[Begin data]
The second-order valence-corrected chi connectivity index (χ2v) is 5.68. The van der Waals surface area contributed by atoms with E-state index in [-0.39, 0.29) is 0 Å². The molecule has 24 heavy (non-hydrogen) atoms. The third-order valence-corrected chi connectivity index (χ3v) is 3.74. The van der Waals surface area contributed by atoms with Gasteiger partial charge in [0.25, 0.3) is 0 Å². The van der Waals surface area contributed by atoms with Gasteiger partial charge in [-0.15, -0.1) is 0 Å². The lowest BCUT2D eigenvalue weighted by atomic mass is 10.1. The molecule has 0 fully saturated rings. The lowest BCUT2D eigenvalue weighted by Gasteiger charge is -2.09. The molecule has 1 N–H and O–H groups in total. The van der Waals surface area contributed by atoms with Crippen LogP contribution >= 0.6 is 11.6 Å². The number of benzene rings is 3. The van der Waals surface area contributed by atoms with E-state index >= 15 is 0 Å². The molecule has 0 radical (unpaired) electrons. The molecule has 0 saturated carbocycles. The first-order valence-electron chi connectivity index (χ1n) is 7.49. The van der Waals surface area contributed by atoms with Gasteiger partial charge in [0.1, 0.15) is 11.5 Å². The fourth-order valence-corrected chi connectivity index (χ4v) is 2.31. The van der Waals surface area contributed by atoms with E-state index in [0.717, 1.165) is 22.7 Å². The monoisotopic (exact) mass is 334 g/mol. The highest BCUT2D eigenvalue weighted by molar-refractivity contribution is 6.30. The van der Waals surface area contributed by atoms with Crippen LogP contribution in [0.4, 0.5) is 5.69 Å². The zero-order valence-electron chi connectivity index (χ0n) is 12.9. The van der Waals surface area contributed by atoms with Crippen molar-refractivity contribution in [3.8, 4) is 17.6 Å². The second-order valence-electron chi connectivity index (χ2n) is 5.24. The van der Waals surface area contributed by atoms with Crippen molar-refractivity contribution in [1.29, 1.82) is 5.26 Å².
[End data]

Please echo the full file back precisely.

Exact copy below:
The second-order valence-corrected chi connectivity index (χ2v) is 5.68. The van der Waals surface area contributed by atoms with E-state index in [-0.39, 0.29) is 0 Å². The molecule has 24 heavy (non-hydrogen) atoms. The third-order valence-corrected chi connectivity index (χ3v) is 3.74. The van der Waals surface area contributed by atoms with Gasteiger partial charge in [0.25, 0.3) is 0 Å². The van der Waals surface area contributed by atoms with Gasteiger partial charge in [-0.15, -0.1) is 0 Å². The lowest BCUT2D eigenvalue weighted by atomic mass is 10.1. The molecule has 0 fully saturated rings. The lowest BCUT2D eigenvalue weighted by Gasteiger charge is -2.09. The molecule has 1 N–H and O–H groups in total. The van der Waals surface area contributed by atoms with Crippen LogP contribution >= 0.6 is 11.6 Å². The number of benzene rings is 3. The van der Waals surface area contributed by atoms with E-state index >= 15 is 0 Å². The molecule has 0 radical (unpaired) electrons. The molecule has 0 saturated carbocycles. The first-order valence-electron chi connectivity index (χ1n) is 7.49. The van der Waals surface area contributed by atoms with Gasteiger partial charge in [0.1, 0.15) is 11.5 Å². The fourth-order valence-corrected chi connectivity index (χ4v) is 2.31. The van der Waals surface area contributed by atoms with E-state index in [0.717, 1.165) is 22.7 Å². The monoisotopic (exact) mass is 334 g/mol. The highest BCUT2D eigenvalue weighted by molar-refractivity contribution is 6.30. The van der Waals surface area contributed by atoms with Crippen LogP contribution in [0.4, 0.5) is 5.69 Å². The zero-order valence-electron chi connectivity index (χ0n) is 12.9. The van der Waals surface area contributed by atoms with Crippen molar-refractivity contribution in [3.8, 4) is 17.6 Å². The second-order valence-electron chi connectivity index (χ2n) is 5.24. The van der Waals surface area contributed by atoms with Crippen molar-refractivity contribution in [1.29, 1.82) is 5.26 Å².